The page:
- California voters weighed in on Proposition 22, a ballot measure that would exempt drivers for app-based transportation and delivery companies from being classified as employees.
- The ballot measure had essentially become one of Uber and Lyft's last hopes in the state to continue their operations under the status quo.
- The companies faced a lawsuit from California's attorney general, accusing them of violating the state's new labor law, AB5.
California voters decided Tuesday that Uber and Lyft should be exempt from state labor law that aimed to make their drivers employees rather than contractors, according to projections from NBC News.
The proposition would allow drivers for app-based transportation and delivery companies to be classified as independent contractors in many circumstances. While that would disqualify them for benefits granted to employees, the measure also entitles drivers to new benefits like minimum earnings and vehicle insurance.
Several gig economy apps backed the measure, including Uber, Lyft, DoorDash, Instacart and Postmates, which Uber is acquiring. The support from these companies helped raise nearly $203 million to back the measure, while opponents raised less than $20 million, according to tallies compiled by Ballotpedia.
Democratic presidential nominee Joe Biden opposed the measure. Biden tweeted in May that Californians should vote no on the initiative and said, "gig economy giants are trying to gut the law and exempt their workers. It's unacceptable."
While Uber and Lyft were able to raise gobs of cash from venture capitalists and have multibillion dollar valuations on the public market, neither has reached profitability. That makes the contractor-driver model especially important to the businesses, allowing them to avoid costly benefits associated with employment, such as unemployment insurance.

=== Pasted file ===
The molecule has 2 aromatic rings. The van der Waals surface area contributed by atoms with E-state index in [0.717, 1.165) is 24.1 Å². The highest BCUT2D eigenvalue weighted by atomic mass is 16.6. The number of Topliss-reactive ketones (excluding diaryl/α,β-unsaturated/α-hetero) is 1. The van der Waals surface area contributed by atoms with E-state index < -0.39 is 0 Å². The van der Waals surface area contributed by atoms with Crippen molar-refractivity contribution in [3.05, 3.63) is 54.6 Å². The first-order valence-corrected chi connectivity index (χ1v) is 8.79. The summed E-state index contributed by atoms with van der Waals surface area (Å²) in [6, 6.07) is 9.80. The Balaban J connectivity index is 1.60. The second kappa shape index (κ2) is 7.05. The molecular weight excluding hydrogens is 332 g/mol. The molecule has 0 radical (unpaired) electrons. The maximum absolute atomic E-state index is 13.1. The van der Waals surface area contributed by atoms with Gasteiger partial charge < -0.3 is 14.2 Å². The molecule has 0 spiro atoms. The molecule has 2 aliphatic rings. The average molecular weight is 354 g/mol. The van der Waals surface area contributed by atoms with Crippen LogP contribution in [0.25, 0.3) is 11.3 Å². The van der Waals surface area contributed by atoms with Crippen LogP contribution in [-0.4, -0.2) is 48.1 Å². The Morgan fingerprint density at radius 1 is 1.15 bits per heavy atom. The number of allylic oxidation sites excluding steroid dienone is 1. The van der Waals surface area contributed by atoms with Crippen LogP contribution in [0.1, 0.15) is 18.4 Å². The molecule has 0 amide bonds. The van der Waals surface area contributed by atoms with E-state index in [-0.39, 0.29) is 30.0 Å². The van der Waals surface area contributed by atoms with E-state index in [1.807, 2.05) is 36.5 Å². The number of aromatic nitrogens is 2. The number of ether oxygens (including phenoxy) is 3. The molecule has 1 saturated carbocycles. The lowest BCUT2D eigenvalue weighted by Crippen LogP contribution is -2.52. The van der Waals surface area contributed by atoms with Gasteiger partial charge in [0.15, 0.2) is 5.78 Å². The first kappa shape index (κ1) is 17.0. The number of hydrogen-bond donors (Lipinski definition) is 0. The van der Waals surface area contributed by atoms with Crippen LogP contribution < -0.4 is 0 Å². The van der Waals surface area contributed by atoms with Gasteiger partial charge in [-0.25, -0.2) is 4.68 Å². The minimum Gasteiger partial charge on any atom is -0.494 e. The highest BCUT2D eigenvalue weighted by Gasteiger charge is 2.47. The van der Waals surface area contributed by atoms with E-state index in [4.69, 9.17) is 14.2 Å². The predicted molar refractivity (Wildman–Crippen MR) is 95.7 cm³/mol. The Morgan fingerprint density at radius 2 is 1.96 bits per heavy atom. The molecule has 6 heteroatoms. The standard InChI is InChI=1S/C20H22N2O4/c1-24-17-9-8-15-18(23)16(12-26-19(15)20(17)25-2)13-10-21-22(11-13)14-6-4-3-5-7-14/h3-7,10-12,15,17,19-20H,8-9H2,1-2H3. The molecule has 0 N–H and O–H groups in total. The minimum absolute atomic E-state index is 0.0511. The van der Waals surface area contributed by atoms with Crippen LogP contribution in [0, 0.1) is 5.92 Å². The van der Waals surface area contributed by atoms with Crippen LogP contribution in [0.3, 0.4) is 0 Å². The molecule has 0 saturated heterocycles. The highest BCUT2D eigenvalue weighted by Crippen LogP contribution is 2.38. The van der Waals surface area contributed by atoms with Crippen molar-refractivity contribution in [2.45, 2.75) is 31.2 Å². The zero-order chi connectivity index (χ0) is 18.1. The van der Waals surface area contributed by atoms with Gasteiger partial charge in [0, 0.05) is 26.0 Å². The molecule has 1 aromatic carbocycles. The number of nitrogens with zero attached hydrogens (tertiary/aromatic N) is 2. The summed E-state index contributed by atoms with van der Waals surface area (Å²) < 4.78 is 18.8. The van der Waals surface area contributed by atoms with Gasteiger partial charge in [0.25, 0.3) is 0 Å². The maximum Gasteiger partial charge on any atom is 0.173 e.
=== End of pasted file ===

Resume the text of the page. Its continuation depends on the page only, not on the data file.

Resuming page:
The companies have warned they'd likely have to pass on increased costs of worker reclassification to consumers. Uber estimated in a blog post earlier this year that it would have to raise rider prices by 25% to 111% in parts of California to cover the costs.
The New York Times reported in August that both companies were considering a fleet-like model, similar to traditional taxis. Under that model, the companies would license their brands to operators like a franchise, according to the Times.
The proposition has significant implications for DoorDash and Instacart, both of which are reportedly preparing to go public. Like Uber and Lyft, these companies also rely heavily on gig workers for their delivery services. Without the passage of Prop 22, the companies would likely have had to worry about bigger expenses to hire workers as employees.
Critics like Rep. Ro Khanna, D-Calif., have said there's nothing written into current labor law stopping Uber and Lyft from providing flexibility to drivers while classifying them as employees. The companies have countered that the logistics of such a model would be untenable since it would be too difficult to track time worked.
The companies faced a setback in August when a trial judge granted a preliminary injunction forcing them to reclassify their drivers as employees, although that ruling has yet to go into effect as the case makes its way through the legal process. The lawsuit's fate is unclear now that the ballot measure has passed.
"In a historic election, California drivers sent a clear message that we want to be independent, and that what's best for us is a new approach that preserves our independence while providing new benefits," Bay Area rideshare driver Jimmy Strano said in a statement shared by Yes on 22, a committee funded by Uber, Lyft and DoorDash.
A Lyft spokesperson deferred to the statements from Yes on 22. Representatives from Uber and the California attorney general's office did not immediately respond to requests for comment.